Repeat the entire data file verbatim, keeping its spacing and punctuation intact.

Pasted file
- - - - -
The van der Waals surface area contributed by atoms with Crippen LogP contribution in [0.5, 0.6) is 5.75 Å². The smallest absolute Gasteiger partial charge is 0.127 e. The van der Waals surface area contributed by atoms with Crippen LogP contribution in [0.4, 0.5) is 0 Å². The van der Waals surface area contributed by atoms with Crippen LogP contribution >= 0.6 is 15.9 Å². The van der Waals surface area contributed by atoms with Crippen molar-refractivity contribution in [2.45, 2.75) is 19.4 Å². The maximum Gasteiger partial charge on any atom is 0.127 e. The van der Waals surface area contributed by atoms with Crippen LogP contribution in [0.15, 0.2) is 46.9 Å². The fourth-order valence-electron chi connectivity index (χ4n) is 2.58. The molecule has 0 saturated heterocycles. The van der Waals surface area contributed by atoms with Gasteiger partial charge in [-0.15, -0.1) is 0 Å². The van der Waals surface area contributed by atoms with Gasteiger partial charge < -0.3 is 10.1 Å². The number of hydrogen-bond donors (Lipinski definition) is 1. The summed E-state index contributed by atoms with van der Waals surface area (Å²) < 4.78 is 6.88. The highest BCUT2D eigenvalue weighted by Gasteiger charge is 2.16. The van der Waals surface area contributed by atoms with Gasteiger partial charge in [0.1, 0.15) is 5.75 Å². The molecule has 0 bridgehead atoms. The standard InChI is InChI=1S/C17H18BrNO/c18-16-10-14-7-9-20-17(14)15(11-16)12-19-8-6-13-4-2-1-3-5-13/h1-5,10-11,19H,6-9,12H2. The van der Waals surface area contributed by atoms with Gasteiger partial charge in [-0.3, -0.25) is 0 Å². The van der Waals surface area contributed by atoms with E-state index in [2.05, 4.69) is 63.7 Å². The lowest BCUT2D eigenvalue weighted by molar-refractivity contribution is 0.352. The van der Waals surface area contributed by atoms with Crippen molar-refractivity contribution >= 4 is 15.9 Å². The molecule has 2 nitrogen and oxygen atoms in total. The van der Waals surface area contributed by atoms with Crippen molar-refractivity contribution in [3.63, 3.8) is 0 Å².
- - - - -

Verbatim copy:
The van der Waals surface area contributed by atoms with Crippen LogP contribution in [0.5, 0.6) is 5.75 Å². The smallest absolute Gasteiger partial charge is 0.127 e. The van der Waals surface area contributed by atoms with Crippen LogP contribution in [0.4, 0.5) is 0 Å². The van der Waals surface area contributed by atoms with Crippen LogP contribution >= 0.6 is 15.9 Å². The van der Waals surface area contributed by atoms with Crippen molar-refractivity contribution in [2.45, 2.75) is 19.4 Å². The maximum Gasteiger partial charge on any atom is 0.127 e. The van der Waals surface area contributed by atoms with Crippen LogP contribution in [0.15, 0.2) is 46.9 Å². The fourth-order valence-electron chi connectivity index (χ4n) is 2.58. The molecule has 0 saturated heterocycles. The van der Waals surface area contributed by atoms with Gasteiger partial charge in [-0.15, -0.1) is 0 Å². The van der Waals surface area contributed by atoms with Gasteiger partial charge < -0.3 is 10.1 Å². The number of hydrogen-bond donors (Lipinski definition) is 1. The summed E-state index contributed by atoms with van der Waals surface area (Å²) < 4.78 is 6.88. The highest BCUT2D eigenvalue weighted by Gasteiger charge is 2.16. The van der Waals surface area contributed by atoms with Gasteiger partial charge in [0.1, 0.15) is 5.75 Å². The molecule has 0 bridgehead atoms. The standard InChI is InChI=1S/C17H18BrNO/c18-16-10-14-7-9-20-17(14)15(11-16)12-19-8-6-13-4-2-1-3-5-13/h1-5,10-11,19H,6-9,12H2. The van der Waals surface area contributed by atoms with Gasteiger partial charge in [-0.3, -0.25) is 0 Å². The van der Waals surface area contributed by atoms with E-state index in [2.05, 4.69) is 63.7 Å². The lowest BCUT2D eigenvalue weighted by molar-refractivity contribution is 0.352. The van der Waals surface area contributed by atoms with Crippen molar-refractivity contribution >= 4 is 15.9 Å². The molecule has 2 nitrogen and oxygen atoms in total. The van der Waals surface area contributed by atoms with Crippen molar-refractivity contribution in [3.63, 3.8) is 0 Å².